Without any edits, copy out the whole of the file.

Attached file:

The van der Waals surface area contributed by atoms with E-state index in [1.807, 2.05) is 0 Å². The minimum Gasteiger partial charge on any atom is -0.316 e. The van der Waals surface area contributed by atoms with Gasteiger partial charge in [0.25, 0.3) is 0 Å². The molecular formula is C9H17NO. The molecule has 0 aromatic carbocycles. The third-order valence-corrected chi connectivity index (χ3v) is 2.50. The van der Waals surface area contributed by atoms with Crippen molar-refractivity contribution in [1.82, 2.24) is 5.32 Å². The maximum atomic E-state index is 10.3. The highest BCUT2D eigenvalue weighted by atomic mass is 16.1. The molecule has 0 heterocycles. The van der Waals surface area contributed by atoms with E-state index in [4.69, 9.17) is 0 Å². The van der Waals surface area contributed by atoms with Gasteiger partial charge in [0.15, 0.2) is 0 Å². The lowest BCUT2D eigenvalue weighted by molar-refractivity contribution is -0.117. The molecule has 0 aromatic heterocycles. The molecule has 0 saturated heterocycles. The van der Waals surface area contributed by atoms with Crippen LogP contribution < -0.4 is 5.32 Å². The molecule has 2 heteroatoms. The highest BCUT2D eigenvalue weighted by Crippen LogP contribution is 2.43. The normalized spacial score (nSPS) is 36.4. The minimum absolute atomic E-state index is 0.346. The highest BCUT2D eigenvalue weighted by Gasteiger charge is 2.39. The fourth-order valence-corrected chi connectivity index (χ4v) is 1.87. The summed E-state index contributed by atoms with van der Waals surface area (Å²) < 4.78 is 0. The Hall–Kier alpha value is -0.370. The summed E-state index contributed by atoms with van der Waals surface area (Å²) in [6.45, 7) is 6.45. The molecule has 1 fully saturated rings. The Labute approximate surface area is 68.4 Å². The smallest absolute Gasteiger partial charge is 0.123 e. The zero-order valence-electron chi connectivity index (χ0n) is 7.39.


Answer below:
The van der Waals surface area contributed by atoms with E-state index in [1.807, 2.05) is 0 Å². The minimum Gasteiger partial charge on any atom is -0.316 e. The van der Waals surface area contributed by atoms with Gasteiger partial charge in [0.25, 0.3) is 0 Å². The molecular formula is C9H17NO. The molecule has 0 aromatic carbocycles. The third-order valence-corrected chi connectivity index (χ3v) is 2.50. The van der Waals surface area contributed by atoms with Crippen molar-refractivity contribution in [1.82, 2.24) is 5.32 Å². The maximum atomic E-state index is 10.3. The highest BCUT2D eigenvalue weighted by atomic mass is 16.1. The molecule has 0 heterocycles. The van der Waals surface area contributed by atoms with E-state index in [4.69, 9.17) is 0 Å². The van der Waals surface area contributed by atoms with Gasteiger partial charge in [0.15, 0.2) is 0 Å². The lowest BCUT2D eigenvalue weighted by molar-refractivity contribution is -0.117. The molecule has 0 aromatic heterocycles. The molecule has 0 saturated heterocycles. The van der Waals surface area contributed by atoms with Crippen LogP contribution < -0.4 is 5.32 Å². The molecule has 2 heteroatoms. The highest BCUT2D eigenvalue weighted by Crippen LogP contribution is 2.43. The normalized spacial score (nSPS) is 36.4. The minimum absolute atomic E-state index is 0.346. The highest BCUT2D eigenvalue weighted by Gasteiger charge is 2.39. The fourth-order valence-corrected chi connectivity index (χ4v) is 1.87. The summed E-state index contributed by atoms with van der Waals surface area (Å²) < 4.78 is 0. The Hall–Kier alpha value is -0.370. The summed E-state index contributed by atoms with van der Waals surface area (Å²) in [6.45, 7) is 6.45. The molecule has 1 fully saturated rings. The Labute approximate surface area is 68.4 Å². The smallest absolute Gasteiger partial charge is 0.123 e. The zero-order valence-electron chi connectivity index (χ0n) is 7.39.